*Jamie, Literacy Clinic Coordinator/Grad Student & Max, Software Trainer*
I’m thrilled and honored to get to share Jamie’s Wedding Graduates Return post today. Long time readers will remember Jamie & Max’s queer wedding with squirrel invitations. Today Jamie is back to discuss why they have ambivalence about marriage (given its troubled history) and why their wedding didn’t change everything, but did change small things. She talks about where they’ve been and where they are going.
Max and I have officially been married for one year and twenty-three days. I intended to sit down and write about the year after our wedding on our anniversary, but I didn’t make it. I don’t remember why I didn’t write it that day—maybe it was the dogs or being busy at work or a headache. Sometimes life gets in the way of the best intentions. The first year of our marriage has been like that, busy and imperfect, but also productive. Our life together has grown in mundane ways that come together to be something bigger than the sum of all of the daily tasks we complete (or don’t complete, for that matter).
In my Wedding Graduate post, I mentioned that Max and I were initially ambivalent about marriage. This ambivalence is primarily borne out of distrust for the social institution of marriage and its troubled history. We love our marriage, but we reject the idea that our wedding (or any piece of paper) makes our relationship more important and legitimate than the relationships of our friends who cannot or do not want to get married. To be honest, though, I was also ambivalent about marriage for a less altruistic reason: I didn’t want our relationship to change. There were so many times before and during our engagement when I heard people say, “Marriage changes everything,” but I didn’t want everything about our already solid relationship to change.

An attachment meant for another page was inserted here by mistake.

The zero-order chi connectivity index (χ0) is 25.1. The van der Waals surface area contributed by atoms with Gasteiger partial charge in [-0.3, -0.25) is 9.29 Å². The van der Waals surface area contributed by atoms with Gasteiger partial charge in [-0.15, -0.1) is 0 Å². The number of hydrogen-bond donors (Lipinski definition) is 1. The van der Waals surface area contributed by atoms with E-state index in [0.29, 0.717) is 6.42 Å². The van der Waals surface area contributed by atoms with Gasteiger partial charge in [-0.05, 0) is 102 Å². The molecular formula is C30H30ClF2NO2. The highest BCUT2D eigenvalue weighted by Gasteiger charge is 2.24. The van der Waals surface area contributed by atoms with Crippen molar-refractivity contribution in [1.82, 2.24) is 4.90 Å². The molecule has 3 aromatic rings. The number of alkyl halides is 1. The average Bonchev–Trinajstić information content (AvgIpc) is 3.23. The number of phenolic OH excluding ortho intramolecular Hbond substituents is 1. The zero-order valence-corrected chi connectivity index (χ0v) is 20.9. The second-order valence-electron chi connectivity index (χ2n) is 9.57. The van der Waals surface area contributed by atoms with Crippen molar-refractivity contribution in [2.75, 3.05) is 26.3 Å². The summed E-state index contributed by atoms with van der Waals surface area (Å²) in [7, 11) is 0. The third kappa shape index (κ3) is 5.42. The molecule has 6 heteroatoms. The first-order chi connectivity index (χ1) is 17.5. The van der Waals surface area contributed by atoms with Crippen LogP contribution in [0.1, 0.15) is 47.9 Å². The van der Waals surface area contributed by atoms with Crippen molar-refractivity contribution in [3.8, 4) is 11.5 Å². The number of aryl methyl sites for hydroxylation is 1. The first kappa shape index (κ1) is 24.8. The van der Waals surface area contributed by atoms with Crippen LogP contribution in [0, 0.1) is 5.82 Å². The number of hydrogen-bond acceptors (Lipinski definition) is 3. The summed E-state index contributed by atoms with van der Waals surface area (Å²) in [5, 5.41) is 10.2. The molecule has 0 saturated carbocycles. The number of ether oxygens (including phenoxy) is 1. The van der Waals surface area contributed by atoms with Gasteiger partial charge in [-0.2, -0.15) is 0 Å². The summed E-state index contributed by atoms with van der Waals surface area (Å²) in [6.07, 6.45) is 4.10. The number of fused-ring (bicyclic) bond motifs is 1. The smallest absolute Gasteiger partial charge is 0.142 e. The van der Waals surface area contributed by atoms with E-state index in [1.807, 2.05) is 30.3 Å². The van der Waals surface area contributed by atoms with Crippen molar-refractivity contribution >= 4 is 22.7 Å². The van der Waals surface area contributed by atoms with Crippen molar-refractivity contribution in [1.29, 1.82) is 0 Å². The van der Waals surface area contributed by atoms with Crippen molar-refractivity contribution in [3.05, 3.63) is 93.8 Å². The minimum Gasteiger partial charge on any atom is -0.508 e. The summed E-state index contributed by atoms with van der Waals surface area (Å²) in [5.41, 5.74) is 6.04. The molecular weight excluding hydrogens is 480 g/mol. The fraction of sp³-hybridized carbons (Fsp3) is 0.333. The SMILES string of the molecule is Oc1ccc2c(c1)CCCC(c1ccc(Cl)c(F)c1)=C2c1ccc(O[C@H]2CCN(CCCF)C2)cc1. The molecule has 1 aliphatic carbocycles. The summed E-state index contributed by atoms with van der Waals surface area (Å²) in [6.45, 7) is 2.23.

A year into marriage, I’m happy to report that everything hasn’t changed. Sure, some things are different. We’ve grown as individuals and as a couple in the ways that only time and experiences can bring. We have a lot of great pictures and memories from a wedding that we loved despite its imperfections. Putting a little time between our wedding day and today has helped me to forget the feelings of being disappointed about certain party planning decisions that I wasn’t happy with one year ago. I cried as I read my original Wedding Graduate post today because I remember how full of love I felt that day. Sometimes people now refer to Max as my husband—a term that makes the queer little hairs on the back of my neck bristle since I prefer gender neutral terms like partner or spouse or beloved or really anything other than husband. We’ve both gone from people who never wear rings to people who always wear them. But the real substance of our relationship hasn’t changed all that much.